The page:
Using tools like IntegrityFirst can set the stage for a smooth, streamlined hiring process. It helps you identify qualified and honest candidates who can become core long-term members of a healthy team. Setting up the tool also gives you time to consider your hiring strategy, integrate employee feedback, and establish what standards and ethical elements matter to your business.

Reduce Employee Turnover With a Healthy Hiring Strategy

When you use the right hiring tools and employee retention strategies, it organically reduces your turnover rate over time and paves the way for other benefits, including:

  • Higher productivity: One of the obvious costs of high turnover is that it can lead to decreased productivity. Hiring the right people and losing fewer employees over time can raise your company’s productivity across the board.
  • Lower training costs: Onboarding costs time and money. It’s an employee turnover cost that requires minimal investment when you don’t have to hire as often.
  • Retention of institutional knowledge: Institutional knowledge grows over time through things like hands-on experience and leadership development. When you retain employees, you also keep their knowledge within your company. 
  • Higher morale: When employees quit, it has a ripple effect on other employees. Keeping your staff present and accounted for boosts overall satisfaction of employees.
  • Better brand reputation: When you hire the right candidates from the jump, it isn’t just the cost of excessive hiring and onboarding that you avoid. High retention also fosters good will and loyalty, which positively impacts a company’s reputation.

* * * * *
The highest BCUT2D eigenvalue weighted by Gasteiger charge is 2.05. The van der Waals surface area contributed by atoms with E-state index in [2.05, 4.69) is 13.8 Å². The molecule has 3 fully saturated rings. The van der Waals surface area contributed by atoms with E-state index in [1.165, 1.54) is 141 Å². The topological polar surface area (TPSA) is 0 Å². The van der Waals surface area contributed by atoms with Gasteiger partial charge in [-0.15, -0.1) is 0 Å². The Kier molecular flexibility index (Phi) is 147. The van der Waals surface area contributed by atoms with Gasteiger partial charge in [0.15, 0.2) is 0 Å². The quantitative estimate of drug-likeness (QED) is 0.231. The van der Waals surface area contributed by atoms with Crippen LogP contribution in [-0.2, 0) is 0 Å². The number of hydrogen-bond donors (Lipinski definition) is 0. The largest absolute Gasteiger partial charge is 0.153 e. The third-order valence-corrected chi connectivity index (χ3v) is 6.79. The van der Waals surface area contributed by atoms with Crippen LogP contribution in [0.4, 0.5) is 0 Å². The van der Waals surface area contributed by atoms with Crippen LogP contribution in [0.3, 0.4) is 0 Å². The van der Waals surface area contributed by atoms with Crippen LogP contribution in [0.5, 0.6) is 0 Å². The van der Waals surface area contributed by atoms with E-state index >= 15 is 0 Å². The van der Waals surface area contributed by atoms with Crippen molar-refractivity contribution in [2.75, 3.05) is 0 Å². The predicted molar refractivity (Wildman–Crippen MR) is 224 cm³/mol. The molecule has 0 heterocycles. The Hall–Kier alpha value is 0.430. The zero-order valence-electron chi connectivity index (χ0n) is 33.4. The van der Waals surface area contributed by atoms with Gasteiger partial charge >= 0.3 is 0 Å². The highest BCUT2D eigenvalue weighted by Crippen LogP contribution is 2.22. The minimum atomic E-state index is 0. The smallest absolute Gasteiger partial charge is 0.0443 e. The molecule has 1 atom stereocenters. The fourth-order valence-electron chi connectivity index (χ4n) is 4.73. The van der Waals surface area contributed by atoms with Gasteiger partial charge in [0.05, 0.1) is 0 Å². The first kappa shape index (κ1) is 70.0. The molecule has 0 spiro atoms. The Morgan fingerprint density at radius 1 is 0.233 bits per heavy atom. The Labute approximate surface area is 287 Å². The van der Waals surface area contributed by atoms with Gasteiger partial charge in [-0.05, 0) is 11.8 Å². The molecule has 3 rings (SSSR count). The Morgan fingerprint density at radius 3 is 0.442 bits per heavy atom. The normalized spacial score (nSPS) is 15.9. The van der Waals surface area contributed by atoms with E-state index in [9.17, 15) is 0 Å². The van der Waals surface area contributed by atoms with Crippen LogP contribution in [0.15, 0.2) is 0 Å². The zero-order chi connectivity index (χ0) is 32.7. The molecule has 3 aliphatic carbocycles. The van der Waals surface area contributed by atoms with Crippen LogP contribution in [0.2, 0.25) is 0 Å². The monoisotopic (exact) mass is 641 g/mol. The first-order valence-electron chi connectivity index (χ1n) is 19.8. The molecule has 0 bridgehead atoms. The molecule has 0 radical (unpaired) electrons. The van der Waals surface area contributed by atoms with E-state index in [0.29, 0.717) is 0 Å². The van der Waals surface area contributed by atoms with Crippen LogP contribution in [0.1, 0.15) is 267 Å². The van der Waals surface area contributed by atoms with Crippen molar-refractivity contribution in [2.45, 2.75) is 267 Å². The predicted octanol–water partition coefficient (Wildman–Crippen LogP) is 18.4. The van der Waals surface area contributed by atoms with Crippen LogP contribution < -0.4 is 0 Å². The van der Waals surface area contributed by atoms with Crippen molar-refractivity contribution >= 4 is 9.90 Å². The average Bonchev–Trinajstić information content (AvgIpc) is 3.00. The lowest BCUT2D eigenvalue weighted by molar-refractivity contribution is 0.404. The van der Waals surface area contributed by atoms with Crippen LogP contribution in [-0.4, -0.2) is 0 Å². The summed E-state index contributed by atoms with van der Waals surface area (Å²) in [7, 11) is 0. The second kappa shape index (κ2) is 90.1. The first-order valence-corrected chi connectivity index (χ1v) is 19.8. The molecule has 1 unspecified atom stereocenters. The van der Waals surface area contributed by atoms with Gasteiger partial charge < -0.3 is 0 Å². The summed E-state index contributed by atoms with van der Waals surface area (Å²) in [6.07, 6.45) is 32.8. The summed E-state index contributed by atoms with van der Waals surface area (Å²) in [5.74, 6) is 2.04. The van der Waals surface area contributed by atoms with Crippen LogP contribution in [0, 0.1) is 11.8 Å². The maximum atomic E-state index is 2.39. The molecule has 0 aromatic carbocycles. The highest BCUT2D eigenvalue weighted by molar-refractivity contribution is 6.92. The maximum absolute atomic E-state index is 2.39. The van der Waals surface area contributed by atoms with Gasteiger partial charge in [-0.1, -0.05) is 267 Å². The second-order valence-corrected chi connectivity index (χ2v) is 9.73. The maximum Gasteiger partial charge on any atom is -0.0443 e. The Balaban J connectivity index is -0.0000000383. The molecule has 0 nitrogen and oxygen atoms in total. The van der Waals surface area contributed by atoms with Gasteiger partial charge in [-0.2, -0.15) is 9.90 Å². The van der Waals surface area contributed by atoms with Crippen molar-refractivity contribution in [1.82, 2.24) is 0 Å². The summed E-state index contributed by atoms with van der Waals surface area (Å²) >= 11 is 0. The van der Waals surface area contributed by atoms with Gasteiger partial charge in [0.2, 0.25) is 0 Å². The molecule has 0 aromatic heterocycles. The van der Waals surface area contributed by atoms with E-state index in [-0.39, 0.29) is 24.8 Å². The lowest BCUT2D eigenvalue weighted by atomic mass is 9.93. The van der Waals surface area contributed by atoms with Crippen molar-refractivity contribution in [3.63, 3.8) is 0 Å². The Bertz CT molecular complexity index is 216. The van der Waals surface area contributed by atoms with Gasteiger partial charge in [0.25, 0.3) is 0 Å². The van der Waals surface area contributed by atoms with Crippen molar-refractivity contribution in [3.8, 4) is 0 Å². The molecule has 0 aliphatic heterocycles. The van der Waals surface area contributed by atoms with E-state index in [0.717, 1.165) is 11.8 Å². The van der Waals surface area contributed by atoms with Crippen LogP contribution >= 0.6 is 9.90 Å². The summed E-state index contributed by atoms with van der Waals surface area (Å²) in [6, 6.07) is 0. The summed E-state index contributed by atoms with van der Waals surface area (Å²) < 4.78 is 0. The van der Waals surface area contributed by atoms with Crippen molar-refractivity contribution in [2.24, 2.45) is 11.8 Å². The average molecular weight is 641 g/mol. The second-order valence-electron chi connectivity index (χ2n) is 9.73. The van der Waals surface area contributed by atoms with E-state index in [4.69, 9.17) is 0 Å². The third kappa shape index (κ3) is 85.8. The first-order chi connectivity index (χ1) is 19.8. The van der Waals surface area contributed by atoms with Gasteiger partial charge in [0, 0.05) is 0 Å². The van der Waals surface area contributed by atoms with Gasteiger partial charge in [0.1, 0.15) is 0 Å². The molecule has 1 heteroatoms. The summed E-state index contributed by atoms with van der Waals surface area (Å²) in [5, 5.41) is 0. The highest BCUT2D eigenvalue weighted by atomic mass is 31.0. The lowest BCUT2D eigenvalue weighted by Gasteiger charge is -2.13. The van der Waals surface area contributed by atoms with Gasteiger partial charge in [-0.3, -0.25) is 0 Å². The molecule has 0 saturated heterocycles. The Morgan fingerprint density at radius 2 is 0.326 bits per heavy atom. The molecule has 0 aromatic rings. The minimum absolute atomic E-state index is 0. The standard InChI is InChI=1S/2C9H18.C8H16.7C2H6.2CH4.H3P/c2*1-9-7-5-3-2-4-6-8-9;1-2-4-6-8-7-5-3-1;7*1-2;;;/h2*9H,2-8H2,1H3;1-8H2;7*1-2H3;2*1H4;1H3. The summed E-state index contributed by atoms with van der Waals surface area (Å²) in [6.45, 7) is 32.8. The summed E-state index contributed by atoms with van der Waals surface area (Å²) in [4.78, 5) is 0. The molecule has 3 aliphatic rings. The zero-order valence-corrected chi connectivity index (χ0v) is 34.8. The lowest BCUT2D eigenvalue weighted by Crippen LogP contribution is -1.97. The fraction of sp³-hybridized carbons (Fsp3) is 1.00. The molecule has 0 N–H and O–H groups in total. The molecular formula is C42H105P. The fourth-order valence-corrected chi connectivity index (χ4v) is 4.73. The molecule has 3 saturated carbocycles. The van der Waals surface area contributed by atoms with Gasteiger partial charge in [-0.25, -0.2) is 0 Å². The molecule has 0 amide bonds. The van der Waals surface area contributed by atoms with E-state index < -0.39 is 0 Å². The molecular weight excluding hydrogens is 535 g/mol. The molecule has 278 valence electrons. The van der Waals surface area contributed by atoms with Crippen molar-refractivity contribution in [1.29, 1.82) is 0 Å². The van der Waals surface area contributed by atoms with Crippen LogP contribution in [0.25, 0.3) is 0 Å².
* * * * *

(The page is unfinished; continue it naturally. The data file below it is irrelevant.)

• Improved engagement: Many organizations suffer from unhappy, disconnected employees. When your new employees fit their roles and work with honest integrity, it can lead to a more invested and engaged workforce.
  • Greater continuity: Involuntary turnover doesn’t just impact general productivity. It can also make it difficult to maintain continuity in operations. Effectively vetting candidates and making the right hires ensures that your staff and C-suite will provide consistency over time.
  • Lower recruitment costs: Recruitment is one of the direct costs that can drain a company’s resources when turnover is high. When you reduce turnover rates, it can save your organization cash on the front end (assessment, interviews, onboarding, etc.) as well as on the back end (exit interviews, excessive worker’s comp claims, etc.)
  • Positive workplace culture: Retaining employees typically goes hand in hand with cultivating a happier workforce and the ability to improve company culture. When your company’s culture is healthy, it contributes to a self-perpetuating cycle of low turnover rates.
  • Improved communication: When you retain employees over time, it leads to stability and familiarity, both of which help with communication. Even when someone does leave, good communication can generate honest feedback when you conduct exit interviews that can be used to help other employees and new hires.

Higher employee retention can lead to all of these benefits — and it all starts with making the right choice with each new hire. IntegrityFirst can supercharge the quality of that hire, boosting the quality of new employees and turning a high-turnover nightmare into a utopia in the process.

So take stock of your current employee retention statistics. If you find that you’re bleeding quality workers on a regular basis, consider how you can stem the outflow of staff members, starting by putting systems like InegrityFirst in place to improve your talent pipeline for the foreseeable future.

The results will speak for themselves. We promise.

Happy hiring!